Simple Classic English Roast Recipe
Growing up, we never had a set traditional holiday meal. Sure, some years my mom would make a turkey, but sometimes she’d make duck, or salmon, but really, she’d essentially make any mix of dishes she felt like at the moment. There’d always be an Asian theme because we’re Chinese and a meal isn’t a meal without rice or noodles, so I guess maybe that was always consistent. But other than that, the holidays were basically an excuse to gather everyone around and feast on yummy food, whatever it might be.
The holidays are still kind of a little like a hodgepodge of food things, especially for us because we’re hardly ever home for the holidays. This December we’re in Japan, and we’re going to be doing our little tradition (it involves fried chicken, a Japanese potato salad Christmas tree, yuzu chicken meatballs, spaghetti, and sushi >_< ) but while we were still at home, I made this classic English roast for all the holiday feels because there’s just something about a roast that makes me feel cozy.
I didn’t grow up eating roasts – in fact we didn’t eat beef growing up, but for some reason there’s something very primal and satisfying about placing a huge piece of meat in the oven, having the house fill with delicious smell, then carving it up for dinner, with all the classic English sides. It feels very proper, very holiday, and whenever I do it, we’re always saying to each other, let’s do this more often!
I prepped this while watching multiple episodes of Nigella’s Christmas specials on youtube. Nigella is the queen of Christmastime! I love watching her Christmas specials because they remind me of when I used to watch them religiously on the Food Network while wrapping presents when I was a teenager. I always wanted to go over to her house for one of her ridiculously over the top yet satisfyingly simple Christmas dinner parties. She and Mariah will always, always be Christmas to me.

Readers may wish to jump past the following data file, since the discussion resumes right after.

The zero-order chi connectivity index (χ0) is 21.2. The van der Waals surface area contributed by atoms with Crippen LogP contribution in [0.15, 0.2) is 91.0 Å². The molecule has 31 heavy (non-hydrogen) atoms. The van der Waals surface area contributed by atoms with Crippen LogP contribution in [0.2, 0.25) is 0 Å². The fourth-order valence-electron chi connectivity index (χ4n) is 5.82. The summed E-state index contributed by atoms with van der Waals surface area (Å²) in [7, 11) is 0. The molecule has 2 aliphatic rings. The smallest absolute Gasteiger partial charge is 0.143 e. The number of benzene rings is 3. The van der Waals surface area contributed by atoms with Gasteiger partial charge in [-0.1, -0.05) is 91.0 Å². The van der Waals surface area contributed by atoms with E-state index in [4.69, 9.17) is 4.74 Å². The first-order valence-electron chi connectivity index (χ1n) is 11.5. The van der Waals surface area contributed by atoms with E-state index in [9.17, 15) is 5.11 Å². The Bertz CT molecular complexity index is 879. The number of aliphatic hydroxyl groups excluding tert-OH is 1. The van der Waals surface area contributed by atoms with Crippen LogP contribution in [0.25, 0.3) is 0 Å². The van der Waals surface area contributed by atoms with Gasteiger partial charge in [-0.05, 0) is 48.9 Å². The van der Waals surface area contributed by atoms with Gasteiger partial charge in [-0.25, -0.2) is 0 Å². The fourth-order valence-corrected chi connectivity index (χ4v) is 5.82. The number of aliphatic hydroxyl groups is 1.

Anyway, I served this roast with some Instant Pot mashed potatoes (dare I say there were better than regular? I’ll post the recipe soon), mini Yorkshire puddings, and quickly sautéed green beans. Mike made some scotch eggs and a classic British style gravy. It was a holiday feast fit for Nigella 🙂
PS – I’m finally better!! That one took a lot out of me. I was a huge baby and basically did nothing for a solid two weeks. Mike would say that I did nothing for three weeks which is probably a lot more accurate. I love that he took over for the blog and now he’s going to be doing more posts because he’s so good at it, so keep your eyes peeled!
Simple Classic English Roast Recipe
- 3-pound chuck roast/English roast
- 2 tablespoons room temperature butter
- 6-8 fresh sage leaves, minced
- 1 tablespoon rosemary needles, minced
- 1 teaspoon pepper
- generous sprinkling kosher salt
- 2 stalks celery, chopped
- 1 small shallot, chopped
- 2 cloves garlic, crushed
- 2 tablespoons flour
- 2 cups chicken or beef stock
- salt and pepper to taste
Heat the oven to 500°F.
Mix together the room temperature butter, sage, rosemary, and pepper. Lightly pat the roast dry with paper towels and place the roast in a shallow roasting dish. Rub the butter mixture evenly all over the roast. Season generously with salt.
Place in the 500°F oven for 20 minutes, then turn the oven down to 200°F and roast for 2 hours. The roast will come out to a rosy medium rare. You can check with an instant read thermomether, it should be around 120°F. Remove the roast from the oven.
Pour the excess fat from the roasting tray into a glass liquid measuring cup and set aside. Lightly scrape any loose remaining pan drippings from roasting dish into a small saucepan and add 2 tablespoons of reserved beef fat from the measuring cup. Add chopped celery, shallots, and crushed garlic and cook until soft but not brown. Stir in flour and continue cooking until flour disappears and becomes a light roux. Add stock, reduce by half or until thickened to your liking. Season with salt and pepper.
Slice the roast according to your thickness preference and serve with au jus. Enjoy!